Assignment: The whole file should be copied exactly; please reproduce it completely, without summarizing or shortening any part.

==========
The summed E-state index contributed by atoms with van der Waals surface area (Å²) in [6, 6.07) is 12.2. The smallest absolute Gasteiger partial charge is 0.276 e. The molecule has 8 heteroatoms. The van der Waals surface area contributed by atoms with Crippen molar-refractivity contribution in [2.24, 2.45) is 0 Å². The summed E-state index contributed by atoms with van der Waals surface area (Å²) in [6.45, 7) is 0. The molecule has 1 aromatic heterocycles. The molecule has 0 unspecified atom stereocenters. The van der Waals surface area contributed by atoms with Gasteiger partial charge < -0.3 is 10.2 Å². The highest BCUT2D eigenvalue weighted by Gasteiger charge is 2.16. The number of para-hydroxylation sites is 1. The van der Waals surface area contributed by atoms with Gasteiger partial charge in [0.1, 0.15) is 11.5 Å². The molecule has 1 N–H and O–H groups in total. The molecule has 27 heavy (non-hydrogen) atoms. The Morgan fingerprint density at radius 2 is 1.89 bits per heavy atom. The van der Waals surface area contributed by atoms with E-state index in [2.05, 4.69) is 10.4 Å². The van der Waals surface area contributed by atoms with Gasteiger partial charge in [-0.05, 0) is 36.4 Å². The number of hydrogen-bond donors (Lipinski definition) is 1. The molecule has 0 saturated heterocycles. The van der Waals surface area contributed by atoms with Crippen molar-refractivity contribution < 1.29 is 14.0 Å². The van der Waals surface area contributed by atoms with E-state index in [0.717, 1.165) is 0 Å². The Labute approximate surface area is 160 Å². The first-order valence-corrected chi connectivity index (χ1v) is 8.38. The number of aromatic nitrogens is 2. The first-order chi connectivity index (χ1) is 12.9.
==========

The summed E-state index contributed by atoms with van der Waals surface area (Å²) in [6, 6.07) is 12.2. The smallest absolute Gasteiger partial charge is 0.276 e. The molecule has 8 heteroatoms. The van der Waals surface area contributed by atoms with Crippen molar-refractivity contribution in [2.24, 2.45) is 0 Å². The summed E-state index contributed by atoms with van der Waals surface area (Å²) in [6.45, 7) is 0. The molecule has 1 aromatic heterocycles. The molecule has 0 unspecified atom stereocenters. The van der Waals surface area contributed by atoms with Gasteiger partial charge < -0.3 is 10.2 Å². The highest BCUT2D eigenvalue weighted by Gasteiger charge is 2.16. The number of para-hydroxylation sites is 1. The van der Waals surface area contributed by atoms with Gasteiger partial charge in [0.1, 0.15) is 11.5 Å². The molecule has 1 N–H and O–H groups in total. The molecule has 27 heavy (non-hydrogen) atoms. The Morgan fingerprint density at radius 2 is 1.89 bits per heavy atom. The van der Waals surface area contributed by atoms with E-state index in [2.05, 4.69) is 10.4 Å². The van der Waals surface area contributed by atoms with Gasteiger partial charge in [-0.05, 0) is 36.4 Å². The number of hydrogen-bond donors (Lipinski definition) is 1. The molecule has 0 saturated heterocycles. The van der Waals surface area contributed by atoms with Crippen molar-refractivity contribution < 1.29 is 14.0 Å². The van der Waals surface area contributed by atoms with E-state index in [0.717, 1.165) is 0 Å². The Labute approximate surface area is 160 Å². The first-order valence-corrected chi connectivity index (χ1v) is 8.38. The number of aromatic nitrogens is 2. The first-order chi connectivity index (χ1) is 12.9.